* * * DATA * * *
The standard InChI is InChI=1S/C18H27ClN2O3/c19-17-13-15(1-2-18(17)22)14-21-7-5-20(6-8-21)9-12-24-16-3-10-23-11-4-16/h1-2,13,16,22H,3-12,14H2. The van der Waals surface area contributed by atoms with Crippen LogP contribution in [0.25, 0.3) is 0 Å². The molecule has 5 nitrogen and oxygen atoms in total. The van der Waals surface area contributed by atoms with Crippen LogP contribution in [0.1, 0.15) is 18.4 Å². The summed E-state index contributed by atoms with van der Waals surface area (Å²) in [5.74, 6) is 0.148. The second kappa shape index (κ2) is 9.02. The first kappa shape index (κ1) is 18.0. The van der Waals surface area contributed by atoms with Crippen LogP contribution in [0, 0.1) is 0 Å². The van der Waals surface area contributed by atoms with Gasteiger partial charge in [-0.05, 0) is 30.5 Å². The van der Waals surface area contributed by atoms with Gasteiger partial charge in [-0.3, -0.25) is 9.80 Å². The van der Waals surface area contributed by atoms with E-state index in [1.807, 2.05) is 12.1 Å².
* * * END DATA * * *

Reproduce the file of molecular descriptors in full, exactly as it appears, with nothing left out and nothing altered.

The standard InChI is InChI=1S/C18H27ClN2O3/c19-17-13-15(1-2-18(17)22)14-21-7-5-20(6-8-21)9-12-24-16-3-10-23-11-4-16/h1-2,13,16,22H,3-12,14H2. The van der Waals surface area contributed by atoms with Crippen LogP contribution in [0.25, 0.3) is 0 Å². The molecule has 5 nitrogen and oxygen atoms in total. The van der Waals surface area contributed by atoms with Crippen LogP contribution in [0.1, 0.15) is 18.4 Å². The summed E-state index contributed by atoms with van der Waals surface area (Å²) in [5.74, 6) is 0.148. The second kappa shape index (κ2) is 9.02. The first kappa shape index (κ1) is 18.0. The van der Waals surface area contributed by atoms with Crippen LogP contribution in [0, 0.1) is 0 Å². The van der Waals surface area contributed by atoms with Gasteiger partial charge in [-0.05, 0) is 30.5 Å². The van der Waals surface area contributed by atoms with Gasteiger partial charge in [-0.3, -0.25) is 9.80 Å². The van der Waals surface area contributed by atoms with E-state index in [1.807, 2.05) is 12.1 Å².